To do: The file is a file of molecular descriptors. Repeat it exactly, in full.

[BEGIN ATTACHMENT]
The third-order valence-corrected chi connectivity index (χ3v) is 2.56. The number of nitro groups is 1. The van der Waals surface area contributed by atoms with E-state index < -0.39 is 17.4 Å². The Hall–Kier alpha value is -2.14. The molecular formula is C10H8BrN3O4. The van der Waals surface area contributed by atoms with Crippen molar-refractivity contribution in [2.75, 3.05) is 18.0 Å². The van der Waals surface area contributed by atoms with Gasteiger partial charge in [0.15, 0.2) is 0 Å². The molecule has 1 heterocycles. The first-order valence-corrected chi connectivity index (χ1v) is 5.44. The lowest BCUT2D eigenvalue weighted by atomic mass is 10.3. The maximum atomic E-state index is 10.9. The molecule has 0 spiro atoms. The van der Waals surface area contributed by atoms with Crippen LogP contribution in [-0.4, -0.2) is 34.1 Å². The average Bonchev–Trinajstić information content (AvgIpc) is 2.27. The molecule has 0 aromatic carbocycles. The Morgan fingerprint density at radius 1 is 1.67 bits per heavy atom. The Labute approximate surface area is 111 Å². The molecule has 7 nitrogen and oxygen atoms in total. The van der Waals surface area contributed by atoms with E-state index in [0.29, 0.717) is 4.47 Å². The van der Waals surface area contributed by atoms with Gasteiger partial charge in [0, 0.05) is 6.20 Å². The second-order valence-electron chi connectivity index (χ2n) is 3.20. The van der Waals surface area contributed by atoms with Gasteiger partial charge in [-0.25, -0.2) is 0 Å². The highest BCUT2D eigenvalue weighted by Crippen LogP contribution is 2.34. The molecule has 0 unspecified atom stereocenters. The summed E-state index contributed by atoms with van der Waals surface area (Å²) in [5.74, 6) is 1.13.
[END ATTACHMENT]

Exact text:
The third-order valence-corrected chi connectivity index (χ3v) is 2.56. The number of nitro groups is 1. The van der Waals surface area contributed by atoms with E-state index < -0.39 is 17.4 Å². The Hall–Kier alpha value is -2.14. The molecular formula is C10H8BrN3O4. The van der Waals surface area contributed by atoms with Crippen molar-refractivity contribution in [2.75, 3.05) is 18.0 Å². The van der Waals surface area contributed by atoms with Gasteiger partial charge in [0.15, 0.2) is 0 Å². The molecule has 1 heterocycles. The first-order valence-corrected chi connectivity index (χ1v) is 5.44. The lowest BCUT2D eigenvalue weighted by atomic mass is 10.3. The maximum atomic E-state index is 10.9. The molecule has 0 spiro atoms. The van der Waals surface area contributed by atoms with Crippen LogP contribution in [-0.4, -0.2) is 34.1 Å². The average Bonchev–Trinajstić information content (AvgIpc) is 2.27. The molecule has 0 aromatic carbocycles. The Morgan fingerprint density at radius 1 is 1.67 bits per heavy atom. The Labute approximate surface area is 111 Å². The molecule has 7 nitrogen and oxygen atoms in total. The van der Waals surface area contributed by atoms with E-state index in [0.29, 0.717) is 4.47 Å². The van der Waals surface area contributed by atoms with Gasteiger partial charge in [0, 0.05) is 6.20 Å². The second-order valence-electron chi connectivity index (χ2n) is 3.20. The van der Waals surface area contributed by atoms with Gasteiger partial charge in [-0.25, -0.2) is 0 Å². The highest BCUT2D eigenvalue weighted by Crippen LogP contribution is 2.34. The molecule has 0 unspecified atom stereocenters. The summed E-state index contributed by atoms with van der Waals surface area (Å²) in [5.74, 6) is 1.13.